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Texas School District Brands Homeschooling as ‘Dangerous’ to Intimidate Parents

This is a rather odd way to try to prevent parents from homeschooling their children.

A North Texas school district was recently exposed for making a thinly-veiled attempt to intimidate parents who are pulling their children out of school.

Madison Bratcher, the mother of a girl who was enrolled in the Bridgeport Independent School District (BISD), received an odd reaction from her daughter’s school after withdrawing her.

“Her daughter was bullied, exposed to inappropriate sexual talk by other students, and mistreated in classes and on the bus. Bratcher said she raised these issues with her daughter’s school, but they were not addressed,” according to a report from The Texan.

“All of these incidents show that Bridgeport doesn’t have the best interest of students at heart,” Bratcher told the news outlet.

Bratcher and her husband made the decision to homeschool McKinley, their daughter, who is in the sixth grade. They sent an email to the school notifying them that they were removing her from the school.

The parents did not receive a reply to their email. Later, Bratcher received a phone call from the school informing her that registration was now open. She told the individual that she would not be enrolling her daughter and would be homeschooling her instead. School officials called twice more even after being told that Bratcher was educating her daughter at home.

On the third phone call, an official told her that she needed to fill out some forms indicating her intent to withdraw her daughter. This person also asked probing questions about what program Bratcher would be using to educate McKinley. “At this point, Bratcher said she became very uncomfortable and asked the school to send her the forms via email.”

From The Texan:

The forms required her to acknowledge “dangers, concerns, and disadvantages” of homeschooling. One of the forms also said the district could investigate a family if it has “reasonable cause … to believe that the assurance” given that the child would pursue a bona fide program of homeschooling is not true.

The mother viewed this verbiage as an attempt to dissuade parents from homeschooling their children. Indeed, it is not difficult to see why she would take it this way when the practice is being portrayed as dangerous with “disadvantages.”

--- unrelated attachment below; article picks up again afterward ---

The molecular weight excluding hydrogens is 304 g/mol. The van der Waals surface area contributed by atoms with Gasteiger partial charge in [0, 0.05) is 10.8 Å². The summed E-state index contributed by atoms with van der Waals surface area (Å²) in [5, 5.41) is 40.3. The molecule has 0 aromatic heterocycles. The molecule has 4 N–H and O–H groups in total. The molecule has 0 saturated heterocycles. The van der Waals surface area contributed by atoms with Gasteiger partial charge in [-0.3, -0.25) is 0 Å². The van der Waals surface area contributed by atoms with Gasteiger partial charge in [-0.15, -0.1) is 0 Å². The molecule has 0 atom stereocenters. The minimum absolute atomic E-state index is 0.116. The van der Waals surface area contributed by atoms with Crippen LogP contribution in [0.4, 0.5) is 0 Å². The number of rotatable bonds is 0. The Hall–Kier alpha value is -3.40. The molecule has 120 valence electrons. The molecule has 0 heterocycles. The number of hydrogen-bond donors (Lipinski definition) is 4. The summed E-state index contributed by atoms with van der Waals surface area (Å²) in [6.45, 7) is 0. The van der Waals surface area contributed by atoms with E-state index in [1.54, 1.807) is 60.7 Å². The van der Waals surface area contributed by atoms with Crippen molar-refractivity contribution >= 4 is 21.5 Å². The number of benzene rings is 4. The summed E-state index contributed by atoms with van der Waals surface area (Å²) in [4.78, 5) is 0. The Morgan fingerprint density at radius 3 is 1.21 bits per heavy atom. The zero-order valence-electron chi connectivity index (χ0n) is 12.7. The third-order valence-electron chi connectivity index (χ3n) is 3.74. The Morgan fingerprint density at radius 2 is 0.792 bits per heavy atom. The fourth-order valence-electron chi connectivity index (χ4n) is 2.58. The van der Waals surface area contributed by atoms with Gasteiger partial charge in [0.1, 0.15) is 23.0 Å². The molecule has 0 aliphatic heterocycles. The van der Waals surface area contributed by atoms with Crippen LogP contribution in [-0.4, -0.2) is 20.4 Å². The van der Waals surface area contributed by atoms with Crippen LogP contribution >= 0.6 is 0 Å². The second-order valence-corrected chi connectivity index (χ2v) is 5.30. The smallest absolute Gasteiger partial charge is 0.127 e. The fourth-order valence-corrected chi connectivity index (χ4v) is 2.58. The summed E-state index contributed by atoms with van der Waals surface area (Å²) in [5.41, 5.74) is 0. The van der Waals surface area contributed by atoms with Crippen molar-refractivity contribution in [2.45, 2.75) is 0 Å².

“No one should feel bad about choosing to homeschool. It is not dangerous as they are making it out to be,” Bratcher said.

The mother then reached out to assistant superintendent P.J. Giamanco, complaining about the phone calls and forms.

“He was very nice and respectful. He assured me I wouldn’t have to fill out the forms and would receive no more harassing phone calls,” she said, indicating that he seems disturbed about them as well.

Giamanco asked Bratcher to send him her original email withdrawing her child. He told The Texan that BISD has stopped using the forms and that they “have met with families who received these forms to apologize they were provided.”

Tim Lambert, president of the Texas Home School Coalition (THSC) said issuing these types of forms is not standard procedure. “The TEA requires simple written notification from parents when withdrawing their children from a public school to homeschool which includes the date homeschooling begins,” he elaborated.

The organization’s website includes a boilerplate email that parents can use when they wish to withdraw their children from public schools.

“We recommend this email process because often school officials try to intimidate parents by demanding things not required by law or TEA policy or in some cases simply denying withdrawal,” Lambert noted.

“We moved to an email process some years ago when some schools began to refuse to sign for withdrawal letters sent via return receipt requested.”

This story is already egregious enough. But it raises an important question: How many other school districts are responding in this way if parents decide to homeschool their children? How many are using these intimidation tactics? Even further – how often are they successful at coercing parents to keep their children enrolled?

If parents decide they wish to homeschool their children, they should not be met with attempts to persuade them that this is somehow dangerous. Moreover, the idea that they would low-key threaten to investigate them if they get it into their heads that the parents are not properly educating their children is even more repugnant.

This is another issue about which parents should be aware. These folks are serious about limiting educational options for children, and this is yet another story showing they will go to unlimited lengths to ensure that the government has a near-monopoly on education.

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